Your vaccine questions answered.

Are vaccines safe? Are they necessary? Which vaccines does my child need and when should they get them?

Like most parents, you probably have questions about vaccines. With so much information available to us, sorting fact from myth and knowing which sources to trust can be confusing.

Don’t let that stop you from getting the facts! We’ve gathered your most frequently asked questions and provided evidence-based answers from the most trusted and respected public health organizations, health care providers and scientists in the country.

In short, yes. But vaccines do such a great job of preventing diseases that it’s easy to forget what it was like before them. Before the DTaP vaccine for example, around 9,000 children died every year from whooping cough, but today that number is less than 20. However, this disease and others are making a comeback. In fact, we see between 10,000 and 50,000 reported cases of whooping cough each year across every state in the U.S., and in 2014, a measles outbreak affected people in 27 states. Without vaccines, we will experience outbreaks of many preventable diseases that we have worked so hard to reduce or eliminate over the years.

Yes. The U.S.’s vaccine safety system monitors and ensures that vaccines are as safe as possible. Currently, the U.S. has the safest vaccine supply in its history. Vaccines are rigorously tested for safety and are only approved by the Food and Drug Administration (FDA) once they have been determined safe and effective and that the benefits far outweigh the risks. From there, they are continuously monitored for safety.

The question of a possible link between the measles-mumps-rubella (MMR) vaccine and autism has been extensively researched by scientists, health care providers and experts in the U.S. and throughout the world. The evidence is clear there is no link between vaccines and autism. Learn more here:

Vaccines are not linked to increases in health problems such as autism, asthma or autoimmune diseases, and there is no evidence that vaccines threaten a long, healthy life. Like any medication, vaccines can cause short-term side effects, but they are usually mild, such as pain and redness at the injection site. The diseases that you are protecting against can be much worse—even deadly—than any of the possible minor side effects of vaccinations.

In most cases, vaccine side effects are minor and go away within a few days. Side effects vary according to vaccine type, but may include:
  • Pain, redness or swelling at injection site
  • Fatigue
  • Headache
  • Itching at injection site
  • Nausea, dizziness or fainting (more common in adolescents)
  • Fever
  • Mild rash
If you or your child experience an allergic reaction or other serious side effect after a vaccine, contact your health care provider right away.

The immune systems of infants and young children are the most vulnerable and require protection from certain diseases as soon as possible. The diseases we vaccinate against are still circulating in the U.S. and around the world. These diseases pose an immediate threat at any time and could be just a plane ride away. We continue to protect babies and children when they are most at-risk because outbreaks of diseases like whooping cough, mumps and measles still happeneven in Florida.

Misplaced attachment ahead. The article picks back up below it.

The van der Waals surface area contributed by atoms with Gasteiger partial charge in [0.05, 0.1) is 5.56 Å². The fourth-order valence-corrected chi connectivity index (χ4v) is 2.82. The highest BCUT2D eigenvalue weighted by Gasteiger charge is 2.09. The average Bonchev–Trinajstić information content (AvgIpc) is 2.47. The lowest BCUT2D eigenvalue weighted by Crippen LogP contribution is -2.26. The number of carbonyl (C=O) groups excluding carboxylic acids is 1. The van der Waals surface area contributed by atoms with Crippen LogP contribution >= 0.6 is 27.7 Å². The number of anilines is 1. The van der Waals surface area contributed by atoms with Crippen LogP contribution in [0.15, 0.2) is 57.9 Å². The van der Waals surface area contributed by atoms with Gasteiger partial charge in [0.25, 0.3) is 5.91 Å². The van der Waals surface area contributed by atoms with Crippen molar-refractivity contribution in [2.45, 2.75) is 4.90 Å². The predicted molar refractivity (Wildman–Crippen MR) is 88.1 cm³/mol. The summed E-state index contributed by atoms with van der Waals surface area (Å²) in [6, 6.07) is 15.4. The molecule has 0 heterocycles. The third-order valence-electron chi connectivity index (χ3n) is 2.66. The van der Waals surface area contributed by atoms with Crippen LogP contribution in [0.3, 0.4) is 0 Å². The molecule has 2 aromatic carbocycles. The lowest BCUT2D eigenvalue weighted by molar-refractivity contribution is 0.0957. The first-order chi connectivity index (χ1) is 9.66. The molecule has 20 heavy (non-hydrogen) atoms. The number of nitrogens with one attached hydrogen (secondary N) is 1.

No. Vaccines contain ingredients called antigens, which tell the body’s immune system to create antibodies that fight off diseases. These antigens are weakened or inactive so they can’t cause serious illness. Every day, your child’s immune system fights off millions of antigens, and all of the vaccines combined have only a tiny fraction of what children encounter in their everyday lives.

The Advisory Committee on Immunization Practices (ACIP)-recommended schedule is designed to work with children’s immune system response to give them the best possible protection against preventable disease when they are most vulnerable. There is absolutely no scientific evidence to support the claim that delaying any vaccine is safer than following the ACIP-recommended schedule. Not vaccinating according to the recommended schedule puts your child at-risk for life-threatening diseases and allows for the spread of disease to others in your community, some who can’t be vaccinated—such as newborns and people with certain illnesses or suppressed immune systems like cancer patients and the elderly. You want what’s best for your child, but the decision to refuse or delay vaccines is a bigger risk to you, your children and the community as a whole. Additionally, if there are cases of a vaccine-preventable disease in your area and your child has not been vaccinated, they may be excluded from attending school or childcare. Depending on the outbreak, they could be excluded for several weeks to months.

Florida requires certain vaccines to be administered before children may enroll and attend childcare and school. Consult the following resources to determine which vaccines your child needs for each kind of school.

Contact your health care provider. Their office can provide you with your child’s Florida Certification of Immunization (DH Form 680), which is the form needed for school. You can also contact the local county health department (CHD), and they may be able to provide you with an immunization history if your records are entered in the Florida SHOTS immunization registry. Use our CHD Locator to find a CHD in your area.

The Vaccines for Children (VFC) program provides vaccines for children ages 18 years and younger, who are uninsured, Medicaid-eligible, American Indian or Alaska Native. Learn more about the VFC program in Florida.

You can visit any county health department in your area, or you can search by ZIP code or telephone number for a list of participating immunization providers in Florida SHOTS and the Vaccines for Children (VFC) program.